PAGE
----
Starless Night

Light pollution extinguishes the stars

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The ability to see a clear sky in daylight has been part of the American environmental ethic since at least 1977, when the Clean Air Act Amendments established visibility in U.S. parks and wilderness areas as an environmental goal of national priority. But the night sky has had no such protection. The post-World War II growth of the U.S. population and mushrooming development in the countryside have brought with them an unchecked surge of light pollution. The sky above a typical suburban neighborhood is now about five to ten times as bright as the natural night sky; over city centers, it may be as much as 25 to 50 times as bright as its natural level.

Astronomers, naturally, were among the first to be alarmed. Our brightening skies are gradually forcing on every astronomer a kind of professional blindness. The Mount Wilson observatory in southern California, a major facility with a 100-inch reflecting telescope, has been rendered virtually useless for deep-space work by the growth of Los Angeles. Even the large observatories on Hawaii's Mauna Kea, almost 14,000 feet above sea level and one of the world's most pristine astronomical sites, are beginning to feel the effects of light pollution. Amateur astronomy, once a backyard hobby, is becoming an expensive and peripatetic pursuit; its devotees are spending more and more of their time and money traveling to conferences in Nebraska, Australia, and other places that are still dark enough for them to see from. If the trend continues, one can imagine astronomy students of the future who have never seen the universe through a telescope with their own eyes.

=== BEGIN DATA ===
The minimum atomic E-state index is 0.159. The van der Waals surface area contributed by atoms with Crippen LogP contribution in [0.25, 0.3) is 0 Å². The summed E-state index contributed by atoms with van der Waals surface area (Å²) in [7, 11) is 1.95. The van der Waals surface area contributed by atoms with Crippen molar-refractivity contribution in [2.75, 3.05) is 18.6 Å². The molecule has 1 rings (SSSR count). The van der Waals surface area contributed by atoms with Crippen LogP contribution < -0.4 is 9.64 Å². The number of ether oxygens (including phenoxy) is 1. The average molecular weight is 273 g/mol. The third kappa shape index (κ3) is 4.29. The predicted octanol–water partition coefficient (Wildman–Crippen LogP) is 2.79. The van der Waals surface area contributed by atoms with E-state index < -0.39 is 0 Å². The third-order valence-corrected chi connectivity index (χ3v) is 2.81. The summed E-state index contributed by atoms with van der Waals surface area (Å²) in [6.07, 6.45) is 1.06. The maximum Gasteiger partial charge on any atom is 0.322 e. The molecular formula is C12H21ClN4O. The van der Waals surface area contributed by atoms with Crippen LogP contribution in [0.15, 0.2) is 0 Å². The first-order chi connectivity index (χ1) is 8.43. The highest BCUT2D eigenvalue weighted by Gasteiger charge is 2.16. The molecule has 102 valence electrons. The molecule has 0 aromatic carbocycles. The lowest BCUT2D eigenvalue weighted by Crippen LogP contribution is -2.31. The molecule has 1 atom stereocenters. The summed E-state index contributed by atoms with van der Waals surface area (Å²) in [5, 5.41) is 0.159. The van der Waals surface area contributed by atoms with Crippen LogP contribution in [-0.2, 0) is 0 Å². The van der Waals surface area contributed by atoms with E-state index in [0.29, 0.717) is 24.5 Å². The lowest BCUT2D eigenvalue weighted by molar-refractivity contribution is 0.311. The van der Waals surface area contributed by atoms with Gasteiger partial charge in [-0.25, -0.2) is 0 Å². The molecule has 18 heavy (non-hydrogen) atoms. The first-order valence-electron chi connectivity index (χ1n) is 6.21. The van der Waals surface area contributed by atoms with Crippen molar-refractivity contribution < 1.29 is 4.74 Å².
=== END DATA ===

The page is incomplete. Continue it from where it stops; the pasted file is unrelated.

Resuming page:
But with the slow creep of light pollution has come a far wider, and perhaps more profound, loss to the human spirit. The night sky has inspired rapture and wonder at least since the beginning of recorded human history. Golden stars in a midnight-blue sky adorn the ceilings of ancient Egyptian temples; stars figure in the Anasazi petroglyphs. From Stonehenge to the Hubble telescope, humans have gone to great lengths to make sense of the sky, and from those efforts have come some of our greatest scientific revolutions.

Yet the night sky has now been lost to millions of people. Under ideal conditions, the sky is crowded with visible stars, about 2,500 in all, that loom large and close and extend to the horizon in all directions; if there is no haze, the Milky Way, too, will stretch all the way to the horizon. That sight is granted now to fewer than 10 percent of all Americans. Even in a thinly populated suburb or a small village, at roughly double the natural level of sky brightness, much is lost: the contrast and delicate details in the Milky Way, the vast number of stars, and the sense that the stars are large and nearby. In a moderately illuminated suburb, the night sky has only 200 to 300 visible stars. In large cities, people are lucky if they can see more than a few dozen.

Children who live in cities are astonished when they get to summer camp for the first time and find out what the stars really look like. Some grow up without ever having the chance. In my own introductory astronomy classes, the number of students who have already seen the Milky Way before enrolling has dropped, in just 20 years, from half to a handful.

Light pollution also interferes with ecological functions that are keyed to celestial patterns. Bright lights on tall buildings or reflecting off low clouds can confuse migratory birds. The British Trust for Ornithology estimates that at any given hour on any given night, 10,000 English robins are serenading a false dawn. The circadian rhythms of some plants can change under 24 hours of bright light, as when deciduous trees near streetlights retain their leaves too late in the year.

There is also the waste of energy involved in lighting the night sky. The International Dark-Sky Association, organized in 1988 to find and publicize solutions to the problem of light pollution, estimates that the light shining above the horizontal plane--some one-third of the total nighttime illumination--costs more than $1 billion annually in the United States alone. Most of that electricity is still being generated by coal-fired power plants, the source of massive environmental destruction in the form of acid rain, smog, mining damage, and greenhouse gas emissions.